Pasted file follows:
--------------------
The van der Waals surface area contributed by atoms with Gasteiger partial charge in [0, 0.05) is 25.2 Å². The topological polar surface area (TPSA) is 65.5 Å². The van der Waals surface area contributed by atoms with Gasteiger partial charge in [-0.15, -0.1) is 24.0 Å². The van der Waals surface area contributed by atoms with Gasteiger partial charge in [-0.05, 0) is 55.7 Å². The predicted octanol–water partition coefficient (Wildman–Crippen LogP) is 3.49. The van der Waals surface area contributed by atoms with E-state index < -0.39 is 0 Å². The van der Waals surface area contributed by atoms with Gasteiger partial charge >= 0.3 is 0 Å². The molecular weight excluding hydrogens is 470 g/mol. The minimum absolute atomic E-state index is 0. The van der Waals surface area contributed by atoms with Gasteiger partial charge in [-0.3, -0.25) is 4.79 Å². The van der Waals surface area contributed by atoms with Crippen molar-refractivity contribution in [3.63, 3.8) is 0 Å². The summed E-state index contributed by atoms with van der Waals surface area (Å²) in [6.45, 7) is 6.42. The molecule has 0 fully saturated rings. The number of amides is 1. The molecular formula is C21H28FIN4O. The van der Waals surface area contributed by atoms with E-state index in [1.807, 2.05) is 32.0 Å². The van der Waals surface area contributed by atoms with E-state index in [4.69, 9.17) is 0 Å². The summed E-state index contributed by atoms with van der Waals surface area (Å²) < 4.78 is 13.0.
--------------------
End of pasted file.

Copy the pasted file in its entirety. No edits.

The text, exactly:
The van der Waals surface area contributed by atoms with Gasteiger partial charge in [0, 0.05) is 25.2 Å². The topological polar surface area (TPSA) is 65.5 Å². The van der Waals surface area contributed by atoms with Gasteiger partial charge in [-0.15, -0.1) is 24.0 Å². The van der Waals surface area contributed by atoms with Gasteiger partial charge in [-0.05, 0) is 55.7 Å². The predicted octanol–water partition coefficient (Wildman–Crippen LogP) is 3.49. The van der Waals surface area contributed by atoms with E-state index < -0.39 is 0 Å². The van der Waals surface area contributed by atoms with Gasteiger partial charge >= 0.3 is 0 Å². The molecular weight excluding hydrogens is 470 g/mol. The minimum absolute atomic E-state index is 0. The van der Waals surface area contributed by atoms with Gasteiger partial charge in [-0.3, -0.25) is 4.79 Å². The van der Waals surface area contributed by atoms with Crippen molar-refractivity contribution in [3.63, 3.8) is 0 Å². The summed E-state index contributed by atoms with van der Waals surface area (Å²) in [6.45, 7) is 6.42. The molecule has 0 fully saturated rings. The number of amides is 1. The molecular formula is C21H28FIN4O. The van der Waals surface area contributed by atoms with E-state index in [1.807, 2.05) is 32.0 Å². The van der Waals surface area contributed by atoms with E-state index in [4.69, 9.17) is 0 Å². The summed E-state index contributed by atoms with van der Waals surface area (Å²) < 4.78 is 13.0.